Factory Farms Taint Lake Erie Leaving Thousands Without Drinking Water

According to a recent report by The Guardian, the spread of dangerous phosphorus algal blooms in Lake Erie has left hundreds of thousands of Ohio residents without safe drinking water.

The article explains that unsafe levels of phosphorus in the Great Lakes used to be caused by industrial waste, but after a ban on phosphorus in laundry detergent went into effect in 1988, agricultural pollution from factory farms became the main source of the contamination.

This most recent threat to surrounding communities is due to "an overload of phosphorus, which washes into lakes from commercial fertilizer used by farming operations."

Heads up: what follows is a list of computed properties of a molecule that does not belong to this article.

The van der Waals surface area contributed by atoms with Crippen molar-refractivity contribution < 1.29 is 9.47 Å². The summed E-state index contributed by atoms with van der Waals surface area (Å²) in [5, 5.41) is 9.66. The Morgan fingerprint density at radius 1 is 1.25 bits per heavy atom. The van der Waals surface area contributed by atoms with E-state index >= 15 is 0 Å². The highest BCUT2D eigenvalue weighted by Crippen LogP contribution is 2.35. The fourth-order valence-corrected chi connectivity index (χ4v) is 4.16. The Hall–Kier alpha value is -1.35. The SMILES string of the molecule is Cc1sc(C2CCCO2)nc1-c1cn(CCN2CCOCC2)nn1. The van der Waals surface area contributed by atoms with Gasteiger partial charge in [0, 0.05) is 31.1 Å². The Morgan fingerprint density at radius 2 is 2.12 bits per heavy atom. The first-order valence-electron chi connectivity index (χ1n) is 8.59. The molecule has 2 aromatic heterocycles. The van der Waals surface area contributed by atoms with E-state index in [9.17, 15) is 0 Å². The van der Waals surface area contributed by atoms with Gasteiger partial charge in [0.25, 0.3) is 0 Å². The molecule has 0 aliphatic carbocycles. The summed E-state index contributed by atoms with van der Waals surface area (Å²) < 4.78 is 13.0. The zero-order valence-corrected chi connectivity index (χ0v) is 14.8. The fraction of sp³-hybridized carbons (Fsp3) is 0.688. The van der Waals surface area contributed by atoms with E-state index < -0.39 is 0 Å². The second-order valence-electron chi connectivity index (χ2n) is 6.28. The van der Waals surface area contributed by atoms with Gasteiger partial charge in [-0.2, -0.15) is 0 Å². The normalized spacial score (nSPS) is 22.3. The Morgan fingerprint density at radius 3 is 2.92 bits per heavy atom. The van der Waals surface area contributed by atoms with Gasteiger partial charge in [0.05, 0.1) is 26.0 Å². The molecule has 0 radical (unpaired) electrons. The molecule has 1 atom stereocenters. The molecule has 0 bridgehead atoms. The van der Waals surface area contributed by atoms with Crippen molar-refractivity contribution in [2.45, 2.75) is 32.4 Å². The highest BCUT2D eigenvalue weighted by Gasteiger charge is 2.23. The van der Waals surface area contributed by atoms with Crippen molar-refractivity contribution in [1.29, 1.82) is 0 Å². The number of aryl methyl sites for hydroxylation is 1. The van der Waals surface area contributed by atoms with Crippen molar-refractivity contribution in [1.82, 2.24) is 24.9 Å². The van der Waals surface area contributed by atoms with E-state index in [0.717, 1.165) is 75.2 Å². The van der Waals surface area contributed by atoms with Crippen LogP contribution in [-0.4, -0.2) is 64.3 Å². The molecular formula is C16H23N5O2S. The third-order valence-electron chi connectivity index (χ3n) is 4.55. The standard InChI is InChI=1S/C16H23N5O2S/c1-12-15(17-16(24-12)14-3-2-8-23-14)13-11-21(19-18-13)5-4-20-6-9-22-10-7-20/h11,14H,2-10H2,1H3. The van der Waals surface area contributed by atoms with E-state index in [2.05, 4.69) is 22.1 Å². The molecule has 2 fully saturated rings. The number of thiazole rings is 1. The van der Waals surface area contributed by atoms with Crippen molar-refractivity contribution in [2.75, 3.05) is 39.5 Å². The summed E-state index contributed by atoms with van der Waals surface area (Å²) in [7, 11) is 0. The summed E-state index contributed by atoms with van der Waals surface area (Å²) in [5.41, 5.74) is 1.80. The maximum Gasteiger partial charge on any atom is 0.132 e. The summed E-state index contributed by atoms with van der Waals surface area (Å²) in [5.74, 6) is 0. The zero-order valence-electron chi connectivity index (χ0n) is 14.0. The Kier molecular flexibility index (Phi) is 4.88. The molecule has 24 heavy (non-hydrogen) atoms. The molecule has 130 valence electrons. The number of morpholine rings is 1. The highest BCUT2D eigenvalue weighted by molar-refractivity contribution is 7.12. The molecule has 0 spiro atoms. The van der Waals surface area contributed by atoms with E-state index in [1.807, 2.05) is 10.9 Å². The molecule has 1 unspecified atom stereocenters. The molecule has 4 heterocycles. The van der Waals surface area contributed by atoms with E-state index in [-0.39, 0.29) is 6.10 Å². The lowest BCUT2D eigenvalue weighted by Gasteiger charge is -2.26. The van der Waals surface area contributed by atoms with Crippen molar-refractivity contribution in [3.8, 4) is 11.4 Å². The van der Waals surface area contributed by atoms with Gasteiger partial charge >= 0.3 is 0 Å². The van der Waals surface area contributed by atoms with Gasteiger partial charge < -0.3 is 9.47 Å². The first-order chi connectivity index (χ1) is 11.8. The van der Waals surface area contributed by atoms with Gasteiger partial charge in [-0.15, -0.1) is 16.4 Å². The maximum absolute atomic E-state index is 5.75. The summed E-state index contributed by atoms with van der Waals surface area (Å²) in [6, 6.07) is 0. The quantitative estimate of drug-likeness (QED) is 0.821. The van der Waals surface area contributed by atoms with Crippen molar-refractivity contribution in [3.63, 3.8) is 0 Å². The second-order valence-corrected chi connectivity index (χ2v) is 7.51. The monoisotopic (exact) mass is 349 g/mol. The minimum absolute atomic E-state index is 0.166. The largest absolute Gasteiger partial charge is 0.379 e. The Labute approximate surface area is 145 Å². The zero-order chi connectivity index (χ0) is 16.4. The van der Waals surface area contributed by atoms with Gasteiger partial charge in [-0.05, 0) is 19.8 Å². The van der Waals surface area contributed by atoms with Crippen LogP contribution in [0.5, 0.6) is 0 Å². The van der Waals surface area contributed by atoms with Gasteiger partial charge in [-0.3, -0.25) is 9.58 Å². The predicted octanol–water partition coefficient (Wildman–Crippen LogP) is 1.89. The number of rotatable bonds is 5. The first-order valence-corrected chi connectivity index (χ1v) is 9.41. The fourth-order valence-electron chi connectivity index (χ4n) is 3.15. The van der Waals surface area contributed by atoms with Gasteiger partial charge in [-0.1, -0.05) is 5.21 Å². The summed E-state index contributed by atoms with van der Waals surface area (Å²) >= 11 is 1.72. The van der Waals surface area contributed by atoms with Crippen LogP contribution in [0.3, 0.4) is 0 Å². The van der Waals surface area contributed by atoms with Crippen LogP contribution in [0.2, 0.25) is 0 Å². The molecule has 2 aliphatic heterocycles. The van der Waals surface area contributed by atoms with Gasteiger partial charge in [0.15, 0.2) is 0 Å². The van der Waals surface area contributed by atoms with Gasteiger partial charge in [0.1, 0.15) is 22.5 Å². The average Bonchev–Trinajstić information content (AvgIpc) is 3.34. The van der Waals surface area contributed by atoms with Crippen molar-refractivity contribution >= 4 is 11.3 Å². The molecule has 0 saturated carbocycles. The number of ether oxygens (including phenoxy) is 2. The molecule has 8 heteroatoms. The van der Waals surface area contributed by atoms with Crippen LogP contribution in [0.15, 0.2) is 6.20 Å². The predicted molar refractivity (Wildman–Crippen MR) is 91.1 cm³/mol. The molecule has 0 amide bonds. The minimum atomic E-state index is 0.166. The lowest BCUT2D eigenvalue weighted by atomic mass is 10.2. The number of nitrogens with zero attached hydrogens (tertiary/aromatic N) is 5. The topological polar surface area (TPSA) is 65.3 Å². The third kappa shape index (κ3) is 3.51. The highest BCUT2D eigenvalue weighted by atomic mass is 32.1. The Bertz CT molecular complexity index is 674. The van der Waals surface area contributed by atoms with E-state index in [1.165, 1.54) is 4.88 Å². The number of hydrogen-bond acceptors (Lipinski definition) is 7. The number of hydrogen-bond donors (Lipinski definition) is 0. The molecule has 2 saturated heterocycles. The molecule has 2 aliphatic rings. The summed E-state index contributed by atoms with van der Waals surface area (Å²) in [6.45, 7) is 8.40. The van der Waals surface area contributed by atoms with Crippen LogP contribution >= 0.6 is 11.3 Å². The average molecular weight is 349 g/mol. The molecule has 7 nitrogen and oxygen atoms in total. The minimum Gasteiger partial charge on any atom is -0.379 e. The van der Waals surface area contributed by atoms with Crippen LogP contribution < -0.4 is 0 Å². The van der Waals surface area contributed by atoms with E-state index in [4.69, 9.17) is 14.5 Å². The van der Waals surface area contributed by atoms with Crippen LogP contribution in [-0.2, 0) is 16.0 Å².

Not surprisingly, factory farming practices are responsible for widespread contamination of our drinking water. In fact, animal excrement and other agricultural runoff from large-scale farms has polluted nearly one third of rivers in the U.S.

Want to withdraw your support of factory farms and protect our precious natural resources? Check out ChooseVeg.com for meal ideas, recipes, and more.
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